Stick Stringing Guide
There are many options to consider when stringing a lacrosse pocket. Remember to choose a style that suits your game and your needs. Different playing styles, ability levels, and positions benefit from different stinging styles, so it’s a regular part of any laxer’s program, to weave custom pockets into their sticks. This guide offers some general instructions for mesh stringing, as well as some popular pocket styles for you to try out.
Tears in your diamond mesh occur normally over time, first in the sidewalls which sustain continual stress as the impact of the ball pulls the mesh against the sidewalls.
These pockets tend to allow for quick releases and a longer break-in than soft mesh. They offer a long life span and a reliable pocket shape.
Different strings will have different fraying effects on the mesh over time, as well, but leather string and shooting string tend to be the most resilient and gentle.
Top-string: attaches the mesh to the stick scoop.
Sidewalls Bottom-string: attaches the mesh to the throat.
Shooting strings: create the shape and contour of the pocket body.
Mesh Diamond Patterns
- More stringing options
- Faster release
- Most common diamond pattern
- More hold
- Slower release
- Good for defensemen
- 5, 7, 8 Diamond – less commonly used but can be ideal for some players
- Canadian Mesh – twice as thick as a traditional mesh
Soft Mesh – Uncoated
- Easier to catch
- No break-in time
- Good for beginners
Hard Mesh – Coated
- More durable
- Can shape pocket better
- Most common mesh
- Good for all levels of play
- One-handed carriers
- Defensive players
- Shoot and run players
- Two-handed carriers
- Most common pocket
Types of String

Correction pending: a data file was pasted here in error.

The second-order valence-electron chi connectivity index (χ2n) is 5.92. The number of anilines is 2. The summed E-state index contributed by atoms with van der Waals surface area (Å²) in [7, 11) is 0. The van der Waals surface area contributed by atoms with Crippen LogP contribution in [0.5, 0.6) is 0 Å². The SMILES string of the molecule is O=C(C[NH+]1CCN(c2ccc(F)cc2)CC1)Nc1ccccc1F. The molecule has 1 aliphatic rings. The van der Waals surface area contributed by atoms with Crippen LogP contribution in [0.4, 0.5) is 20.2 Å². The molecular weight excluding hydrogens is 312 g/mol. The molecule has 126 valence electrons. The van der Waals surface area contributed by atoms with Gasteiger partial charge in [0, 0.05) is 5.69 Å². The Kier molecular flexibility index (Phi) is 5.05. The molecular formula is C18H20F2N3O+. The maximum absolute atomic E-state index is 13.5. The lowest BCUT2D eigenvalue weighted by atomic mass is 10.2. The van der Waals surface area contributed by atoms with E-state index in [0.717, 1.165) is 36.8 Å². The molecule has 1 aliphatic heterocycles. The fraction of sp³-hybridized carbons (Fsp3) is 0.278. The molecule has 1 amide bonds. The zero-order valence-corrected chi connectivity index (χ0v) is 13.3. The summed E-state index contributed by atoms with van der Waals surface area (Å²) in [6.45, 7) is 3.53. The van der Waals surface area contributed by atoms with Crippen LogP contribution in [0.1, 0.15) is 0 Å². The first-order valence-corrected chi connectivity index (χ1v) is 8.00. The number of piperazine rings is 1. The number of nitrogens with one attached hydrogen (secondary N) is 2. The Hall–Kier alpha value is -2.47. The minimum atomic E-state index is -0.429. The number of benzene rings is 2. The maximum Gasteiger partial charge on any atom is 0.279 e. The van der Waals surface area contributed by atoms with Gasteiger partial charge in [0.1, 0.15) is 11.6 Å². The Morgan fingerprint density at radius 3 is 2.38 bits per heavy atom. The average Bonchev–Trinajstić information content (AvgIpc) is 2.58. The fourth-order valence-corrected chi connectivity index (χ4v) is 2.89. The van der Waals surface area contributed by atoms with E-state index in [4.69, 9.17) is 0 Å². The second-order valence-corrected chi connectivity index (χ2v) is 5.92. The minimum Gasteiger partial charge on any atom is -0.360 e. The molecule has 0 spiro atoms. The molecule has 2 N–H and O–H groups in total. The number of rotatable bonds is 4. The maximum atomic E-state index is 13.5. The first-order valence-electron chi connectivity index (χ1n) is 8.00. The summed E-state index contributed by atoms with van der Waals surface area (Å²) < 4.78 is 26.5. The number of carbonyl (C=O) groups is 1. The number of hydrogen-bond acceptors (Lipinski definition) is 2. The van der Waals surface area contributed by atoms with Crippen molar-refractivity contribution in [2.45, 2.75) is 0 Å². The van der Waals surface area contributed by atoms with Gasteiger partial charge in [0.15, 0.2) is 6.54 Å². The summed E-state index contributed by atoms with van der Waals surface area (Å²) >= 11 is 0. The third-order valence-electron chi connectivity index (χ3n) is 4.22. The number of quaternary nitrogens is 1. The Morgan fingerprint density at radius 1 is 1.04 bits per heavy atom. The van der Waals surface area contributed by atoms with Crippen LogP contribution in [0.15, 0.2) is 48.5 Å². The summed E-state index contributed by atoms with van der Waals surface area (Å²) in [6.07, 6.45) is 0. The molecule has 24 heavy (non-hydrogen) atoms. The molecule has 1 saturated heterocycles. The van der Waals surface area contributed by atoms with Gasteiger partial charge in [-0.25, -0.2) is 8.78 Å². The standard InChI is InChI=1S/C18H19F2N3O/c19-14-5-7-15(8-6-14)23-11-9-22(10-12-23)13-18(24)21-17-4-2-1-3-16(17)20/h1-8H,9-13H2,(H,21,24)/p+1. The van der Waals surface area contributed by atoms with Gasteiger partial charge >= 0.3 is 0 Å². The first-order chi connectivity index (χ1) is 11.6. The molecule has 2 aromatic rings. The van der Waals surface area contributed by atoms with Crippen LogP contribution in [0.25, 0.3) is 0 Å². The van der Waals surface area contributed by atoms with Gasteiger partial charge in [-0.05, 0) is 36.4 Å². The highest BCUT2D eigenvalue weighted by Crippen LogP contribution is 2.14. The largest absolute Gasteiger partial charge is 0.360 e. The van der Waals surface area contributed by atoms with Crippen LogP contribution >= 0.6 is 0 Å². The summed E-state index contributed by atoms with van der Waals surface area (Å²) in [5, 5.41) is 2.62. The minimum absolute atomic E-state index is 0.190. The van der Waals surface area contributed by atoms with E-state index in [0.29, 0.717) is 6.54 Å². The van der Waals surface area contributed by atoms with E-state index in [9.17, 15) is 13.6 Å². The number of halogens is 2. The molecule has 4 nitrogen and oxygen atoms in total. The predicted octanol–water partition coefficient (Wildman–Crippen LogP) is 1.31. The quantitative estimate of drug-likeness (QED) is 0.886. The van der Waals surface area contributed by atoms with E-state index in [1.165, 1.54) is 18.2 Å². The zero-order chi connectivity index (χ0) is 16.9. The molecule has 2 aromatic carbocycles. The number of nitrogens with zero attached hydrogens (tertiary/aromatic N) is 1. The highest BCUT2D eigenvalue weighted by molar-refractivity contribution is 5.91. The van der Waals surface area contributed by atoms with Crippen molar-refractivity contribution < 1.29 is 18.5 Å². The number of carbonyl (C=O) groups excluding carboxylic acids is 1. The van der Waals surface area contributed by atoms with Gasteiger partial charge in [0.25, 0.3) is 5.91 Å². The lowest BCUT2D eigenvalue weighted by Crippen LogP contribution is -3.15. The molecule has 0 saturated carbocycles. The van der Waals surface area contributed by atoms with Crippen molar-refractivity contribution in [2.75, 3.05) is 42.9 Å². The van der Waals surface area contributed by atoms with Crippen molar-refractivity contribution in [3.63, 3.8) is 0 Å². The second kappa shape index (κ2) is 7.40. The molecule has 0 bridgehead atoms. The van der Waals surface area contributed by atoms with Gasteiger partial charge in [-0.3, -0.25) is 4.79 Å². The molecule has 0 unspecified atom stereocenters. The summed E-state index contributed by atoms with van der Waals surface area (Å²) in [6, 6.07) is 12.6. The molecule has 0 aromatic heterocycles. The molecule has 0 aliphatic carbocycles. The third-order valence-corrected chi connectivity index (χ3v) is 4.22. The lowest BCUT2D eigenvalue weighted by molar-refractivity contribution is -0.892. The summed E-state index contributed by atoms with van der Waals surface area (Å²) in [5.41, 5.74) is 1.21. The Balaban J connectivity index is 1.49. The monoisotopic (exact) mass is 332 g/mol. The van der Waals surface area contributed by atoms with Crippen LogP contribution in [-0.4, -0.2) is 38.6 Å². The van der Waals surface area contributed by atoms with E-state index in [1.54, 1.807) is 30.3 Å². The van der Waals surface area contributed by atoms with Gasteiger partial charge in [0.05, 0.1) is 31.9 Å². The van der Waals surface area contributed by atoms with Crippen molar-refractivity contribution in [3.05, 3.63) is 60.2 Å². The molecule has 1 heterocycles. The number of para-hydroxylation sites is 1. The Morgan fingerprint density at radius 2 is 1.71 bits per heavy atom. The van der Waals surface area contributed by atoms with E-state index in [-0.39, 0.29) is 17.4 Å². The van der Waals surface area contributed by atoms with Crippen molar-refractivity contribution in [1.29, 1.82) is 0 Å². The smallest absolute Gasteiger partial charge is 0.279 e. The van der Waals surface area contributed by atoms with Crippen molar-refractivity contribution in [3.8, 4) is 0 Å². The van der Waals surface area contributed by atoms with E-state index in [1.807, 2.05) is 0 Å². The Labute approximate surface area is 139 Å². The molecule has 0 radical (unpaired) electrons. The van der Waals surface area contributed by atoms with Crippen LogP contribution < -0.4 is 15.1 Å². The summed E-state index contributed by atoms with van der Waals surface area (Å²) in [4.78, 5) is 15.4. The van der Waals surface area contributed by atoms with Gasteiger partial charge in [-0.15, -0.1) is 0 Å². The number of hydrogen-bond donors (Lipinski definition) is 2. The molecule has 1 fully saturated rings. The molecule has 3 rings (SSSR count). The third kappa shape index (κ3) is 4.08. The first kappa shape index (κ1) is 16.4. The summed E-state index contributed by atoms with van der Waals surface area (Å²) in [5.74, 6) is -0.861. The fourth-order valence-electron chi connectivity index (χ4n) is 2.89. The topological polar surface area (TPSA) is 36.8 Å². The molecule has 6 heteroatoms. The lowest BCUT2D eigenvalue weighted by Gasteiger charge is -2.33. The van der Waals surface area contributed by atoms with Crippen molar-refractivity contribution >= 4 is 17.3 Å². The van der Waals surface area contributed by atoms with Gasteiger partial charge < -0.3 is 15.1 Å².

Strong braided nylon or polyester cord.
Thicker for durability.
Thinner for ease of use, often used for traditional stringing with leather.
For the Bottom String, you can use a Top String (which provides less friction with the mesh), a Shooter (which allows more give with the pocket), or a Sidewall (frequently used for ease of use).
Shooters are generally 33″ long laces. The top shooter can also be strung with a top string.
- Shooters pocket
- Strung for speed
- An original way to string shooters
2 Straight and V
- V helps guide the ball
- Adds whip and hold
- Most popular way
1 Straight and 2 V’s
- Most whip
- Least common stringing
Channels/tracks (Pita and Corner Pockets)
Channels in the pockets give you the ability to roll The ball on a clean, consistent track. Channeled pockets offer a secure hold on the ball, as well. You should develop a consistent throw to derive the most benefit from this structure.
Whip (Hard Mesh and Perfect Pockets)
Whip refers to the ball’s lightness or ease in exiting the pocket. Too much whip can cause an unwieldy throw. The looser the pocket the greater the whip. The stiffer string helps reduce whip, but overall, pocket tightness is more effective.
Ball Retention (9-Piece Mesh)
Ball retention describes how well a pocket holds a ball, especially in complicated maneuvers. Looser pockets generally offer more ball retention, but then also increase whip.